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A Tale of Two Coaches: Quenneville vs Carlyle

Jonathan Daniel

With the recent clamor over Toronto Maple Leaf's head coach Randy Carlyle not only being retained for the final year of his contract but given an additional two year extension beyond that, many in the hockey blogosphere were left fretting. The Leafs problems with puck possession have been well documented over the past few seasons and with the retention of Carlyle, things do not look to be changing in this regard.

The very smart folks at Pension Plan Puppets have covered this extensively and have mentioned on more than a few occasions that Carlyle seems to have a reputation built upon a foundation of good goal tending. This made me wonder how Chicago Blackhawks head coach Joel Quenneville would compare. Quenneville has been coaching longer than Carlyle but the comparisons are a study in opposite methodologies at least from a numbers perspective.

Quenneville has won two Stanley Cups with Chicago in his 13th and 16th years as a head coach. Carlyle won a Stanley Cup with Anaheim in his 2nd year as a  head coach. Quenneville's teams have made the playoffs in 15 of his 17 seasons, with his latest miss at the playoffs coming in 2006-07 season with the Colorado Avalanche. Carlyle's teams have made the playoffs in 6 of his 9 seasons, but only once since joining the Leafs in the 2011-12 season.

*please click graph for a larger image





This is one of the two most important and telling comparisons of these two coaches. While many believe Quenneville is a defense first coach, he really is a puck possession first coach. That puck possession just happens to start with his defensemen. Shots For Percentage (SF%) is a very good indicator of team success over the long term. SF% is very similar to Corsi and Fenwick. As you can see from the chart, there have only been two seasons during which Quenneville's team has dipped below 50% in SF%. This means that only two of his teams have had the puck less than their opponents over the course of the regular season. Carlyle's teams have continually gotten worse at puck possession as his career has progressed and bottomed out this season with the Leafs.

*you can find the data for seasons prior to 2007-2008  here thanks to the work of Tyler Dellow (@mc79hockey on Twitter).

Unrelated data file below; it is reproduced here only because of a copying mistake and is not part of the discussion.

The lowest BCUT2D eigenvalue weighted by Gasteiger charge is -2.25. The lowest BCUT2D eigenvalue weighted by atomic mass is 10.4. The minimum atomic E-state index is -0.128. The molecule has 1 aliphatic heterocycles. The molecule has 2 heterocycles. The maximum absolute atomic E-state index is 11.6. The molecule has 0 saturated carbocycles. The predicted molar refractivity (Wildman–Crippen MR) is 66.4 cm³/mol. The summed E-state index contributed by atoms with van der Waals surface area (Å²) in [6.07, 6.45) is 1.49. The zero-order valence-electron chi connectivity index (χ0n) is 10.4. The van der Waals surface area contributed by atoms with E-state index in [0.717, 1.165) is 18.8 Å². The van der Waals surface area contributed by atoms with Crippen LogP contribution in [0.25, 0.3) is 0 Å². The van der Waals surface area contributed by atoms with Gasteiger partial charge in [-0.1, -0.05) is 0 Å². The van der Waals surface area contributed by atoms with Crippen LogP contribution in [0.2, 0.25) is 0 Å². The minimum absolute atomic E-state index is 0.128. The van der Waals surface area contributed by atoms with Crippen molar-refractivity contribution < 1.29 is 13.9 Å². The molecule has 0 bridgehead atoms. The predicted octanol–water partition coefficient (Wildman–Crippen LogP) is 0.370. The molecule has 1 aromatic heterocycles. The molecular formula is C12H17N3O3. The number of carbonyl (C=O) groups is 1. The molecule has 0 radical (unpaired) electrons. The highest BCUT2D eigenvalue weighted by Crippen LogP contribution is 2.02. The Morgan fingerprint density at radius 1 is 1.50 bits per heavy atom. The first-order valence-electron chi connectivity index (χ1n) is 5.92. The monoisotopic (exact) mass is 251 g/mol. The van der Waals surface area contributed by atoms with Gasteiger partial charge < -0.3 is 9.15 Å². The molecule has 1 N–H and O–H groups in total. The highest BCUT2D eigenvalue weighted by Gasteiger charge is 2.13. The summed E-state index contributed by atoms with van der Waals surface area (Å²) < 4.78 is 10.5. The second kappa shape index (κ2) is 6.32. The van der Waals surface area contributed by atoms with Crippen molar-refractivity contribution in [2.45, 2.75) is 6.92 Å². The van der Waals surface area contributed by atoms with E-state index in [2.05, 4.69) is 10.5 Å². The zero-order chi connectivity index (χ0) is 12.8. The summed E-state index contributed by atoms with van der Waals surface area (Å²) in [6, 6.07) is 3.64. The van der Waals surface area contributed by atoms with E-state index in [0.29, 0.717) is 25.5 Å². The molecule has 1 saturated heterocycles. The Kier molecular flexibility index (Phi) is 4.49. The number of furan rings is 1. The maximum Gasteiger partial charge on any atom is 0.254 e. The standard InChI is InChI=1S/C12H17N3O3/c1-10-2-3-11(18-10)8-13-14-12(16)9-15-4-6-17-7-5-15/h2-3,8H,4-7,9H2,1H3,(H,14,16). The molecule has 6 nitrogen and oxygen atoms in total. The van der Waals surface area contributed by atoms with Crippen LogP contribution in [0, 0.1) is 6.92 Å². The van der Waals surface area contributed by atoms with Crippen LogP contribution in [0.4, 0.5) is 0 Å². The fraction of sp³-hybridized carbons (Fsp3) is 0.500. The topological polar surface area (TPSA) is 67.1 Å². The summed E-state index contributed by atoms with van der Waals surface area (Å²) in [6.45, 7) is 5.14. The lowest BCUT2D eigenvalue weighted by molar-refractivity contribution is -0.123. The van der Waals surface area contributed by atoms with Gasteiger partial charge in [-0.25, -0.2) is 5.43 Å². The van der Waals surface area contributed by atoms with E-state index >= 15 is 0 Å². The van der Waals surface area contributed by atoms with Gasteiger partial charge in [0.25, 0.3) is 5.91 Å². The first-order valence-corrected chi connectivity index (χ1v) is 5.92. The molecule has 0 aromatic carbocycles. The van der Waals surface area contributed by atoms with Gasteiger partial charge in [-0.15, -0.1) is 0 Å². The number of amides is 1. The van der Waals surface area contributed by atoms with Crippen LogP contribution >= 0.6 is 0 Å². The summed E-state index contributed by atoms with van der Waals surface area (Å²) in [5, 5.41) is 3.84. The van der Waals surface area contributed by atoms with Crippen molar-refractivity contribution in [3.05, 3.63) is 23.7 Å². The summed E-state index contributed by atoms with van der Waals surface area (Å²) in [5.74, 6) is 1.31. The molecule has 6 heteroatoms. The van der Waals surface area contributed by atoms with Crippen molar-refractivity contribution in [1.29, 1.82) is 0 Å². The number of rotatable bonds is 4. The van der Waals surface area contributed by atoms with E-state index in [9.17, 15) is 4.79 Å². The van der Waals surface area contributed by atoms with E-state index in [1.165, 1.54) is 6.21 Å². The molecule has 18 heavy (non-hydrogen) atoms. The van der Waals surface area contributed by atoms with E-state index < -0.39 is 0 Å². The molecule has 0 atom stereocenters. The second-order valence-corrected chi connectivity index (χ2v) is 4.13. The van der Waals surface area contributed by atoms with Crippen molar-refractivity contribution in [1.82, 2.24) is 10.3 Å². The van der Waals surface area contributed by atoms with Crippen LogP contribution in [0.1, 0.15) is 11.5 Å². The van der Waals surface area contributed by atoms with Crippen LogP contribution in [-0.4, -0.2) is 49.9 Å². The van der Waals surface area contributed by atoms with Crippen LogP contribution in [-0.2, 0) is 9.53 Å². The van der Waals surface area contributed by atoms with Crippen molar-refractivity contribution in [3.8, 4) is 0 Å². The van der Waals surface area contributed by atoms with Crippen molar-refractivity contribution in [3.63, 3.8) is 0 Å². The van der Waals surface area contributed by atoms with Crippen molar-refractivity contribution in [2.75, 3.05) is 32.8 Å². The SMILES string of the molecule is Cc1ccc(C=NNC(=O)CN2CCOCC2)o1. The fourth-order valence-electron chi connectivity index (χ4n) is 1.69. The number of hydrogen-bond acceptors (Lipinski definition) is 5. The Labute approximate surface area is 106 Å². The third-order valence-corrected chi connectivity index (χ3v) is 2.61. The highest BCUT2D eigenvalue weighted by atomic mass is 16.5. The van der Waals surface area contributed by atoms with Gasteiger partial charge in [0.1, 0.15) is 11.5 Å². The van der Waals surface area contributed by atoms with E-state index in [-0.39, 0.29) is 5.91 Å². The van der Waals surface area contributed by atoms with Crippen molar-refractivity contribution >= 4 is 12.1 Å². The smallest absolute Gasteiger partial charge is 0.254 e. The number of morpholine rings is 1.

This is the second of the very important sets of data regarding these coaches. Quenneville has benefited from above league average goaltending from his starting goalie only a handful of times during his career. When you look at the numbers from a team Sv% perspective that numbers gets even smaller.

Compare that to the goaltending that Carlyle has enjoyed and the differences are obvious. Carlyle's starting goalie has been below league average in terms of Sv% only once during his career. That happens to coincide with the season he was let go from the Anaheim Ducks and subsequently hired by the Toronto Maple Leafs. What the SF% and Sv% sections of this analysis show us is that Quenneville has built his reputation on puck possession while Carlyle has built his upon the backs of good starting goaltenders.




Quenneville has had two 40+ goal scorers on his teams only twice in his career, both of which occurred long ago. Carlyle has had two seasons of Teemu Selanne scoring 40 goals or more and one of Corey Perry scoring 50 goals. Quenneville's teams tend to have more 20+ goal scorers perhaps indicating greater depth in his lineup than Carlyle's.







The specials teams graphs are not quite as telling about the head coaches as many times, assistant coaches are doing the more hands on work on special teams, but they are none the less interesting. Quenneville's struggles with his team's power play only really started in Chicago. Carlyle has had a below league average power play only twice. Penalty Killing seems to be a problem for Carlyle coached teams with only one very strong season of PK% recently. Quenneville again seems to hit or miss with the Penalty Kill although in the second half of the current season and in the playoffs, the PK% has been quite good.

*data used herein was collected from: